Children often encounter dust blown into their eyes in various activities. Once foreign objects enter their eyes, they will cause stinging and tears in their eyes, and may also cause corneal damage and even blindness. So, what should children do if they get dust in their eyes?
In a hurry, some people rub and squeeze their eyes with their hands, trying to rub out foreign objects, which is actually not desirable. Because the foreign body may damage the fragile and sensitive cornea after squeezing in the eye, causing corneal ulcer and infection, and affecting vision. Squeezing can also cause congestion of eyes and edema of conjunctiva. At the same time, there are many bacteria on the hands, which will be brought into the eyes when rubbing the eyes, causing inflammation. If coal dust and sand enter eyes, the following measures should be taken:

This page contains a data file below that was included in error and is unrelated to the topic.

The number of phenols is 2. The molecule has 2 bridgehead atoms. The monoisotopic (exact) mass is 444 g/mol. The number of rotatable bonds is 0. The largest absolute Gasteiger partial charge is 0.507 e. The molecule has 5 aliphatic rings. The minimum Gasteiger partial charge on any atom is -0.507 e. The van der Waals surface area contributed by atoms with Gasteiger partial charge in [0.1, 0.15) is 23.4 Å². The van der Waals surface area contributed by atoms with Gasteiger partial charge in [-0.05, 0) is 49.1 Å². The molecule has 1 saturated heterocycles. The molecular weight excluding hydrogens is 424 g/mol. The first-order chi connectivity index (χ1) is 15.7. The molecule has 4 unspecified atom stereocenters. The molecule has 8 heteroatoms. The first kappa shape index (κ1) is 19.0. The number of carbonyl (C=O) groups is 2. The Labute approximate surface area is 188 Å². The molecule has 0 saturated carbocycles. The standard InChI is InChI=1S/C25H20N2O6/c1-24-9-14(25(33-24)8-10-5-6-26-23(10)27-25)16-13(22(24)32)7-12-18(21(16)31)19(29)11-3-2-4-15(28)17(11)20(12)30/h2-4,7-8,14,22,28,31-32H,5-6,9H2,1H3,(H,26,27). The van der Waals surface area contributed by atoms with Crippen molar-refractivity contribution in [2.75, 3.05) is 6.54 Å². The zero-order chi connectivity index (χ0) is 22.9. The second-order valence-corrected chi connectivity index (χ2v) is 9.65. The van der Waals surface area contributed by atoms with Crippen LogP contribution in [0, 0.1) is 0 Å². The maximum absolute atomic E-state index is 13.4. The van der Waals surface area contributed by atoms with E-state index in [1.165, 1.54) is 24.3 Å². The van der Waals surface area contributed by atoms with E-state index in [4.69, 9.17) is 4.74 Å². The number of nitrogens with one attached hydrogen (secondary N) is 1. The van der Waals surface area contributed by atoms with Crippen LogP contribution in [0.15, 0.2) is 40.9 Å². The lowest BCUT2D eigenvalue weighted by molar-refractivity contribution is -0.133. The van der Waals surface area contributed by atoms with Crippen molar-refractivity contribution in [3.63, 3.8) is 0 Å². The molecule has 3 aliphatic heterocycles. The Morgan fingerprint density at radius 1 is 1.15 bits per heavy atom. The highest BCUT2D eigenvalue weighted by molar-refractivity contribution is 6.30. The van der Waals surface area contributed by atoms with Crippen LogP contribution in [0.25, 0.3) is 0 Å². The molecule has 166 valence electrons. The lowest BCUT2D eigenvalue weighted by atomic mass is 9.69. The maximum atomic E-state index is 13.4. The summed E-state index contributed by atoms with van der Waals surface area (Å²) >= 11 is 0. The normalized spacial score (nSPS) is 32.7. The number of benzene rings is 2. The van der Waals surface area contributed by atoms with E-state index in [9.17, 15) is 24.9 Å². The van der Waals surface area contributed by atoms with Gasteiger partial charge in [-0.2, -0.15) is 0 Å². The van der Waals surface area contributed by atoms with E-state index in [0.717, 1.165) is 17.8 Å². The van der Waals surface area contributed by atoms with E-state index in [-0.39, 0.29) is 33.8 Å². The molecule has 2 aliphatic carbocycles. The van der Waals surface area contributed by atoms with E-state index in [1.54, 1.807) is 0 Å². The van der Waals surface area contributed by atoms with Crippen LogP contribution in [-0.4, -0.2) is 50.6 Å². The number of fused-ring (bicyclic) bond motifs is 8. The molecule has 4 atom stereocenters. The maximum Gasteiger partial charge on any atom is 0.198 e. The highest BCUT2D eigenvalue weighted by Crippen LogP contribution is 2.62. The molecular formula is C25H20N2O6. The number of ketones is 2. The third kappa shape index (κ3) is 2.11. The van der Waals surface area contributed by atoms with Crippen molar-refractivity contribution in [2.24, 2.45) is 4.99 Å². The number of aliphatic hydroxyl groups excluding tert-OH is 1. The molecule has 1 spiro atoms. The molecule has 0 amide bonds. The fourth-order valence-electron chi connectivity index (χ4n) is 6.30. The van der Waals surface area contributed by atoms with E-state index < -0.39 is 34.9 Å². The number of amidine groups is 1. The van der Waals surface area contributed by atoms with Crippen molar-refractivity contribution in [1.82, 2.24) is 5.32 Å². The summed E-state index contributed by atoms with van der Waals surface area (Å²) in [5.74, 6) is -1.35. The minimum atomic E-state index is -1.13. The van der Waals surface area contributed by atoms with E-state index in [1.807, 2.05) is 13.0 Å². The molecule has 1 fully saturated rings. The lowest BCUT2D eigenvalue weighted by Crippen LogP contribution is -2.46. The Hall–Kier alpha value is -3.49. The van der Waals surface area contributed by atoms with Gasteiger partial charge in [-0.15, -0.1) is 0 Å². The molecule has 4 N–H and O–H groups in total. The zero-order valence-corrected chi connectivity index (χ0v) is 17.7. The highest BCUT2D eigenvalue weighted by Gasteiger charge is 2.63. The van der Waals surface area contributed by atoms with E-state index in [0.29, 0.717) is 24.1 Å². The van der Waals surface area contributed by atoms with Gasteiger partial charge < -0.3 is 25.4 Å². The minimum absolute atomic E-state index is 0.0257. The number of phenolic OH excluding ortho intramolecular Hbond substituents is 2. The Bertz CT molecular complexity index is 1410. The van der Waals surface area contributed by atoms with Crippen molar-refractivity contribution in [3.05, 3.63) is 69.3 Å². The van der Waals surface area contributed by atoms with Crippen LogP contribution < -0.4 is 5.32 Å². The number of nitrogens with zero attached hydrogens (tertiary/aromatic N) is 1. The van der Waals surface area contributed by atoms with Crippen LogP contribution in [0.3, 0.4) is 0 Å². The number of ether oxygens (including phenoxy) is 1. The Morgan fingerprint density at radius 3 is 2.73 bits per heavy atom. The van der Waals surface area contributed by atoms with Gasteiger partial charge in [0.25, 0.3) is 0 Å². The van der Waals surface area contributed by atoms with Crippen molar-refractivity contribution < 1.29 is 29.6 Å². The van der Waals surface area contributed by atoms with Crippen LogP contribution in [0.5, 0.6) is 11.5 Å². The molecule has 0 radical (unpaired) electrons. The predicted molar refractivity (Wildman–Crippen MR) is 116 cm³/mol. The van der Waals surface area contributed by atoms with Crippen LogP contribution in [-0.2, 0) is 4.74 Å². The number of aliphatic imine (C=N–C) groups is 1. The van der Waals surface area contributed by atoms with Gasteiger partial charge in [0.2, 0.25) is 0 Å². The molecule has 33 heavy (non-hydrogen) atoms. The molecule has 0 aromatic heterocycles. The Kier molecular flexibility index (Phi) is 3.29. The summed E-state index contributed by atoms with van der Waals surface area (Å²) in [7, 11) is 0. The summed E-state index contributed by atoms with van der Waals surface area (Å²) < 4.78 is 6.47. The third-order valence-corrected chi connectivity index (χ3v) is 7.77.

1. Foreign objects accidentally enter eyes, which may cause discomfort and tears. At this time, you can pinch your eyelids with your fingers and pull them, blink your eyes a few times more, and get the foreign matter out.
2. Ask others to help hold the outer edge of eyelid with thumb and forefinger and turn outwards. After finding the foreign matter in the eyes, gently blow into the eyes with your mouth to blow out the foreign matter, or wipe it off with a clean paper towel. Wash your hands when you turn your eyelids.
3. If the foreign body has entered the cornea, or there are other abnormal conditions, do not treat it at will, but ask a doctor for treatment. Most of them will cause new infections after putting dust in their eyes. At this time, you should close your eyes and try to bring out the dust in your eyes with tears. If it still doesn’t work, wash your eyes with water in time.
I hope parents can learn more protective measures to protect their children’s eyes.